Fourth is Unconscious Competence: You know, but you don’t have to remember that you know every minute of every day.

 

Naturally as writers we would like our writing skills to be in the fourth category. But I was delighted to find (although it really stung a bit at the time) that there were some basic writing skills in which I am unconsciously incompetent. It stung because, well, I am human, and we don’t much like to be wrong. But the marvelous thing about this is that I now know I’m wrong – and can fix it.

 

That em-dash for example. (I picked the smallest example, sorry, don’t wish to really immolate myself just for a blog post.) When I had a character trail into silence, or another character interrupted them. I used ellipsis… because that looked right to me. And, if it looks right, it must surely be right.

Right?

Not.

So now I am in the third category, at least with those pesky em dashes (although still making mistakes…) and just as helpful, how to get my computer to make them.

Option + Minus = Em dash on the Mac.

 

If you have the occasion to take one of Darcy’s many workshops — GO FOR IT. Well worth the time, the money and the sting of learning that you don’t know everything you think you know.

 

Happy Writing!

 

 

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I had a marvelous post on New Year’s resolutions that went pfffft into the either. I think it was a gift, really, because in frustration I went looking for a way to work on the negative feelings. Found the following video which shows a lovely way to recycle your old newspapers into pots to use as starters for spring planting. A few hours with my Baker Seed catalogue — Et Voila — a need for pots emerges!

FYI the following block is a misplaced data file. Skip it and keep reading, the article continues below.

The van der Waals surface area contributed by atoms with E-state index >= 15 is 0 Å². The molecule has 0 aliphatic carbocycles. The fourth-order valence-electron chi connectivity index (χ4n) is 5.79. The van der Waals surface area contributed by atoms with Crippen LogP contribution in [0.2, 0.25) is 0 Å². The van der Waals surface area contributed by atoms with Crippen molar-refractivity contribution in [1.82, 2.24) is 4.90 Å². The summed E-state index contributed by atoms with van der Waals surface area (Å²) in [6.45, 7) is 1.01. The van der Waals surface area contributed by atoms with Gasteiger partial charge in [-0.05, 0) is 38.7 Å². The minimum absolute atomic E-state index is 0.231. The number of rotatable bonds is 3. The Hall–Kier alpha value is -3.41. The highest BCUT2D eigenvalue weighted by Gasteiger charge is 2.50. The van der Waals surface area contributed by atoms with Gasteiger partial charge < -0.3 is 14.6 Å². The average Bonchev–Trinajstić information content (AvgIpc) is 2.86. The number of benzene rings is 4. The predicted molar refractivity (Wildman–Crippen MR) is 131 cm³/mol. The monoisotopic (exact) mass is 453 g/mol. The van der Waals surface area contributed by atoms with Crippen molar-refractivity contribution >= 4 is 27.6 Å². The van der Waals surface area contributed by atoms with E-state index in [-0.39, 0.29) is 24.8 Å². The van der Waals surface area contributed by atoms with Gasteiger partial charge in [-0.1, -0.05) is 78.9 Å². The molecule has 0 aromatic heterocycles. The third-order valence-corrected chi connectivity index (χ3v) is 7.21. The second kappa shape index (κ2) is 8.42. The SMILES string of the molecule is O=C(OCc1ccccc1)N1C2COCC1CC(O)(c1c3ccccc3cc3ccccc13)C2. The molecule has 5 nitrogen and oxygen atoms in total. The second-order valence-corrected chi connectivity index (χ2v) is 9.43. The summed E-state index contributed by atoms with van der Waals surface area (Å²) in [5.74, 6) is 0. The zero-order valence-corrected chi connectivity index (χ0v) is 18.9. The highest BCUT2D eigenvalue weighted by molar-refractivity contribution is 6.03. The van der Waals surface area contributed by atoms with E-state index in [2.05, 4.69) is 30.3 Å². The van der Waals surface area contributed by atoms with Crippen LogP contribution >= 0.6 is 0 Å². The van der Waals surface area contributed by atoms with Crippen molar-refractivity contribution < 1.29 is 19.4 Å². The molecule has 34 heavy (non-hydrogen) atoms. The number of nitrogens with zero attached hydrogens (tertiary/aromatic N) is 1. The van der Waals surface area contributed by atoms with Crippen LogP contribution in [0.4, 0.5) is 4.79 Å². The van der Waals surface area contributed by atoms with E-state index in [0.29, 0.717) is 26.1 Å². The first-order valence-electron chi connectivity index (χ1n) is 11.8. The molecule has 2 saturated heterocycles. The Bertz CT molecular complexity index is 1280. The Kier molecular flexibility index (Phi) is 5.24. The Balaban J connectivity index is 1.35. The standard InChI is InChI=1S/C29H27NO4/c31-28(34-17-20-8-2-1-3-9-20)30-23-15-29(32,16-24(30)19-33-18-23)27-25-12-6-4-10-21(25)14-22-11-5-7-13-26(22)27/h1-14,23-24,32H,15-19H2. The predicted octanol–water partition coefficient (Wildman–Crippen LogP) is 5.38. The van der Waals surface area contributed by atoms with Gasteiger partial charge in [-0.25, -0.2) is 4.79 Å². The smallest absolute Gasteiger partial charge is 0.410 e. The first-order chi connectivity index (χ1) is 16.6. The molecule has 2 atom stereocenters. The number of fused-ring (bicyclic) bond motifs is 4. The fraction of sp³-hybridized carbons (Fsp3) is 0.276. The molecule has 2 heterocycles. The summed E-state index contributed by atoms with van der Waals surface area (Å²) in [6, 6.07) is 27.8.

Just remember to plant your tomato seed with only about an inch to an inch and a half in the bottom of your paper pot, then, as the plant grows, cover the bottom on the stem with soil, leaving a pair of leaves in the air for growth. Makes for a stupendous root.

Happy New Year!

Julie

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If you ever checked a book out of your school library and found a whole new world in which to indulge yourself, please visit the following link and get in touch with your Senators, Congressmen, anyone you can to let them know that funding for school libraries MUST be included in the legislation now under consideration.

http://www.ilovelibraries.org/takeaction

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What Lies InsideThe last post on this topic is the one that has taken the most time for me to write. (Obviously, since there is such a long break in the postings!)

The Mystery Sense is, for me, the one that involves the heart. It’s one that makes us sigh when we read a beautiful piece of prose, or laugh out loud when the character’s voice rings so true that we are right there with them as they sail through their adventures.

I am currently reading DEAD END IN NORVELT, by Jack Gantos. This writer has the mystery sense dead to rights. Fell in love with the voice right from the start. The moment when I lost my heart to this novel was when Jack was standing on a picnic table about three miles away from the drive in movie theater, watching a WW II movie with his father’s old war binoculars. His mother catches him playing with the war souvenirs and scolds him…and then literary magic happens…

“Jack!” my mom called, and reached forward to poke my kneecap. “Jack! Are you listening? Come into the house soon. You’ll have to get to bed early now that you have morning plans.”